Shadow Banking: Policy Challenges for Central Banks
28 Pages Posted: 7 Dec 2017
Date Written: July 1, 2015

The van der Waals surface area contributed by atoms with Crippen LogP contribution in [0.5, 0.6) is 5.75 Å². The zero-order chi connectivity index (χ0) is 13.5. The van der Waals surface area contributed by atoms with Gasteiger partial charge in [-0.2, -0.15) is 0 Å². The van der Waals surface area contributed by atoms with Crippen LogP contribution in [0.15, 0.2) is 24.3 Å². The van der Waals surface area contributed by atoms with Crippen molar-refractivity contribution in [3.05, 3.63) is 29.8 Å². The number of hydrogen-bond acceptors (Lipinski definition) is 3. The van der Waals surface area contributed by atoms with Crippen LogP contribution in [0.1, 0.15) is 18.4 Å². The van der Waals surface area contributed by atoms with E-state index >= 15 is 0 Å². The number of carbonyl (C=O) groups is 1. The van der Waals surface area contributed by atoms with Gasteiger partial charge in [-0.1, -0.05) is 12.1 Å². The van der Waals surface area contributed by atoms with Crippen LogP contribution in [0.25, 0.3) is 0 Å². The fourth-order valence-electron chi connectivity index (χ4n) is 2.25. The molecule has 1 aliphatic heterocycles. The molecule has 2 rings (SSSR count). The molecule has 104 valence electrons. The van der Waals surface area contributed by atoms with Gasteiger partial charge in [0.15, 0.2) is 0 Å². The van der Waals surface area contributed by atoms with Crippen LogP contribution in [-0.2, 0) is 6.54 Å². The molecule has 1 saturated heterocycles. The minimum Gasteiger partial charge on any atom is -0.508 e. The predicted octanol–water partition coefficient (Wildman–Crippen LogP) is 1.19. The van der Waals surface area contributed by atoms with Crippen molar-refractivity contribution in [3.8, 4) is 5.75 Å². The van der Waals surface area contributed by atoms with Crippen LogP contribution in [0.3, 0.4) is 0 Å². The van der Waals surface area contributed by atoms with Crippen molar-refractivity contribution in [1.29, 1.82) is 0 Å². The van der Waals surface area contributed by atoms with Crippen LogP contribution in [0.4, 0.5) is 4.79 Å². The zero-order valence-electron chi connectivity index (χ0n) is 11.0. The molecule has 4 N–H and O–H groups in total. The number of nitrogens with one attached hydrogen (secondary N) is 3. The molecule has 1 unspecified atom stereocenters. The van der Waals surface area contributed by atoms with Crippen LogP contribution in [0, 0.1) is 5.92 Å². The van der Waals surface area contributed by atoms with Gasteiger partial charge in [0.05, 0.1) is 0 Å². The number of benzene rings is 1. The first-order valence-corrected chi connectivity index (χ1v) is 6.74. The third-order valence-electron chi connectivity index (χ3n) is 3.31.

Central banks responded with exceptional liquidity support during the financial crisis to prevent a systemic meltdown. They broadened their tool kit and extended liquidity support to nonbanks and key financial markets. Many want central banks to embrace this expanded role as “market maker of last resort” going forward. This would provide a liquidity backstop for systemically important markets and the shadow banking system that is deeply integrated with these markets. But how much liquidity support should central banks provide to the shadow banking system without risking their balance sheets? And would not an accommodative market-making role send the wrong signals to market participants? I discuss the expanding role of the shadow banking sector and the key drivers behind its growing importance. There are close parallels between the growth of shadow banking before the recent financial crisis and earlier financial crises, with rapid growth in near monies as a common feature. This endogenous ebb and flow of shadow banking-type liabilities is indeed an ingrained part of our advanced financial system. We should think twice before we let central banks backstop the liquidity needs of private shadow banking markets, at least not before there has been substantial market reform. It would indeed be ironic if central banks were to declare victory in the fight against too-big-to-fail institutions, just to end up bankrolling too-big-to-fail financial markets.
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